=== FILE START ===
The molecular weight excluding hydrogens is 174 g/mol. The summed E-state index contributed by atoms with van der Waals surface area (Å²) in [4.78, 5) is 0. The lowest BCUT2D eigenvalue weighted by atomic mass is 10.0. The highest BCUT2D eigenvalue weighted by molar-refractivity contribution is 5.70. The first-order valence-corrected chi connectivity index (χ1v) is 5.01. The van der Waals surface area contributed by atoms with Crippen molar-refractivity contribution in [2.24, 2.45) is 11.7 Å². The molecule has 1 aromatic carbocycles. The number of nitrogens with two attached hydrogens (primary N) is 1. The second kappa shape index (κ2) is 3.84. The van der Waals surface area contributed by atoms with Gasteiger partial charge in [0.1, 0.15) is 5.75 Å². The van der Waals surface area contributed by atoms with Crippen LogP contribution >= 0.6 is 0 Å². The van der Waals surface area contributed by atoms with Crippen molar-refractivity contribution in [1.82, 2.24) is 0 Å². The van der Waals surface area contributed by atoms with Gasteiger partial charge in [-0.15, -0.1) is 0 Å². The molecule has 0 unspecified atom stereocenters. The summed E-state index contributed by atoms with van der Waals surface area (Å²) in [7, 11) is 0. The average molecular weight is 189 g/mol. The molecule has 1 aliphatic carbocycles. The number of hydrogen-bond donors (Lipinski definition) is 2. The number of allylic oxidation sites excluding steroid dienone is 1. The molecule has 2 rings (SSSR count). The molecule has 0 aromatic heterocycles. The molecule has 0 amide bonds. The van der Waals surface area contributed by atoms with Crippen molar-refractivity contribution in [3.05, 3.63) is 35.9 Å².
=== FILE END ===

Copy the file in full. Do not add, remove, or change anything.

The molecular weight excluding hydrogens is 174 g/mol. The summed E-state index contributed by atoms with van der Waals surface area (Å²) in [4.78, 5) is 0. The lowest BCUT2D eigenvalue weighted by atomic mass is 10.0. The highest BCUT2D eigenvalue weighted by molar-refractivity contribution is 5.70. The first-order valence-corrected chi connectivity index (χ1v) is 5.01. The van der Waals surface area contributed by atoms with Crippen molar-refractivity contribution in [2.24, 2.45) is 11.7 Å². The molecule has 1 aromatic carbocycles. The number of nitrogens with two attached hydrogens (primary N) is 1. The second kappa shape index (κ2) is 3.84. The van der Waals surface area contributed by atoms with Gasteiger partial charge in [0.1, 0.15) is 5.75 Å². The van der Waals surface area contributed by atoms with Crippen LogP contribution >= 0.6 is 0 Å². The van der Waals surface area contributed by atoms with Crippen molar-refractivity contribution in [1.82, 2.24) is 0 Å². The van der Waals surface area contributed by atoms with Gasteiger partial charge in [-0.15, -0.1) is 0 Å². The molecule has 0 unspecified atom stereocenters. The summed E-state index contributed by atoms with van der Waals surface area (Å²) in [7, 11) is 0. The average molecular weight is 189 g/mol. The molecule has 1 aliphatic carbocycles. The number of hydrogen-bond donors (Lipinski definition) is 2. The number of allylic oxidation sites excluding steroid dienone is 1. The molecule has 2 rings (SSSR count). The molecule has 0 aromatic heterocycles. The molecule has 0 amide bonds. The van der Waals surface area contributed by atoms with Crippen molar-refractivity contribution in [3.05, 3.63) is 35.9 Å².